Nirvana Cloud debuts as blockchain-optimized alternative to AWS and Google Cloud

The startup’s cloud service uses hardware optimized for blockchains

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Nirvana Labs and Adobe Stock modified by Blockworks

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Nirvana Labs is debuting its Nirvana Cloud computing service meant to work specifically with blockchain workloads.

CEO Dan Burke told Blockworks that the startup raised $1.7 million in pre-seed funding, and counts blockchain platforms like Chainlink and Avalanche as clients. 

According to Burke, the company is hoping to lure Web3 projects away from more general purpose cloud providers like Amazon Web Services (AWS) and Google Cloud, which are widely used across many industries, including the crypto space. But Nirvana is not building a decentralized computing platform, a la Golem, nor a decentralized storage solution like IPFS. Rather, it’s taking the centralized status quo and specializing it for Web3.

Read more: Researchers use blockchain network to simulate the dawn of life on Earth

AWS and Google Cloud provide public cloud services that enable the purchase of resources such as servers and storage via the internet. This arrangement is often cost-effective, as it eliminates the need for companies to maintain their own physical hardware. Blockchain applications tend to be compute-intensive though, which drives up the costs Web3 that companies are paying to public cloud providers. 

Crypto is big business for Amazon in particular, which hosts 35% of all Ethereum nodes, according to the website ethernodes.

Nirvana Cloud says it can offer much reduced costs and better efficiency for blockchain workloads compared to AWS by doing away with unnecessary virtualization. 

In computing, virtualization allows for the creation of virtual machines (VMs) that operate independently from their underlying physical hardware. This essentially turns one physical computer into many virtual ones, allowing each to run its own tasks as if it were a separate machine. In short, virtualization makes it possible to run many different applications and processes without needing multiple physical computers.

This lets cloud service providers offer a more efficient and flexible service to customers.

But traditional services like AWS and Google Cloud, while versatile, often adopt a general-purpose approach that may not be as cost or resource-efficient for specific applications, like the energy-intensive ones found in Web3.

Read more: Cloud computing is operated by an anti-competitive oligopoly, says Osuri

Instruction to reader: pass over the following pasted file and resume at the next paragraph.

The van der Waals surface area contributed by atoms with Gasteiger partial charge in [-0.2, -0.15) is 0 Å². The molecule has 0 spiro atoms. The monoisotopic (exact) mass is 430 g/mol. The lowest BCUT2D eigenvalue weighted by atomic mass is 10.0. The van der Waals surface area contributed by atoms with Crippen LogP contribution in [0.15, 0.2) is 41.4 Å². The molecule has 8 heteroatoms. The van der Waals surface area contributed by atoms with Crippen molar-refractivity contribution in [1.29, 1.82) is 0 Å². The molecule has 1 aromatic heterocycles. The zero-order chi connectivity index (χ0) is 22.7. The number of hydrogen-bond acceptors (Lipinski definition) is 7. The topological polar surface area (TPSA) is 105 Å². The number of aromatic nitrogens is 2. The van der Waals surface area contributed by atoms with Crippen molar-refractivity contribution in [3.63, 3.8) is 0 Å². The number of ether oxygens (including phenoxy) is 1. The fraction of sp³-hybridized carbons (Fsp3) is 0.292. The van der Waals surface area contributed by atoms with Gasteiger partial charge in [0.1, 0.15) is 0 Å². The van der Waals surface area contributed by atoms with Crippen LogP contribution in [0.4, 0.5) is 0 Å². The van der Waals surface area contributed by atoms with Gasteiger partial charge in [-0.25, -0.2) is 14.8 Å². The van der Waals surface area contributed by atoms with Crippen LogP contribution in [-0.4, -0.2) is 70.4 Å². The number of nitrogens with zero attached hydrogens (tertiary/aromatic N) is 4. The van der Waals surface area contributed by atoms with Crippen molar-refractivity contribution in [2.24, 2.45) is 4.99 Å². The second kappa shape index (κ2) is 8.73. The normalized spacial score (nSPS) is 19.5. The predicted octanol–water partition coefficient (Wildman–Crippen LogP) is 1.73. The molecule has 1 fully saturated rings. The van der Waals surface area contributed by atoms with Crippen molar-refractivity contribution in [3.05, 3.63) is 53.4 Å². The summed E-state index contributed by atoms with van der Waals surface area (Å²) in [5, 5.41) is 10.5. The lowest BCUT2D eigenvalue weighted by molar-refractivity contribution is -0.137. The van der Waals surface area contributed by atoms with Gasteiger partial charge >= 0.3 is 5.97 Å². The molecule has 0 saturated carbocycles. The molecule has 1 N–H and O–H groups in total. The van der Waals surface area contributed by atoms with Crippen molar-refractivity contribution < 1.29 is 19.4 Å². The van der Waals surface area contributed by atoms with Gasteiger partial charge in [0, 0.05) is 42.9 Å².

Nirvana Labs addresses this by reducing the virtualization layer. It slims down the middleman software and focuses its hardware on the specific needs of Web3 technologies, like cryptocurrency transactions or smart contracts. The result is a setup that’s not just faster and more reliable for these tasks, but also more cost-effective.

A Nirvana Labs document reviewed by Blockworks suggests that, for a setup with two virtual CPUs and 8 gigabytes of RAM, Nirvana Cloud costs about 19.5% less than AWS and 26.91% less than Google Cloud Platform per month.

According to the company, Nirvana Cloud distinguishes itself by offering a “bare metal” cloud service. Unlike typical cloud environments where server resources are shared among multiple consumers, each Nirvana server is dedicated to a single client. This approach, where hardware resources are not pooled, is meant to ensure superior performance for computation-heavy tasks, like blockchain validation, by maximizing the efficiency and reliability of the service.

Read more: Google Cloud eyes more involvement in fast-evolving Web3 segment

However, some would argue that solutions like Nirvana’s don’t go far enough — and that computing resources will always be a risk for crypto unless the base layer is decentralized.

“We have decentralized payments. We have decentralized storage. We have to have decentralized compute or else this whole decentralized world isn’t really decentralized,” Tom Trowbridge, co-founder of decentralized computing platform Fluence, said. 

But in the interim, increased scrutiny on the cloud layer couldn’t hurt. Burke said that the Web3 development world often doesn’t think enough about what’s happening at the tech’s layer zero.

He jokingly added, “I mean, we have a company in the space called LayerZero that’s literally built on Google Cloud.”


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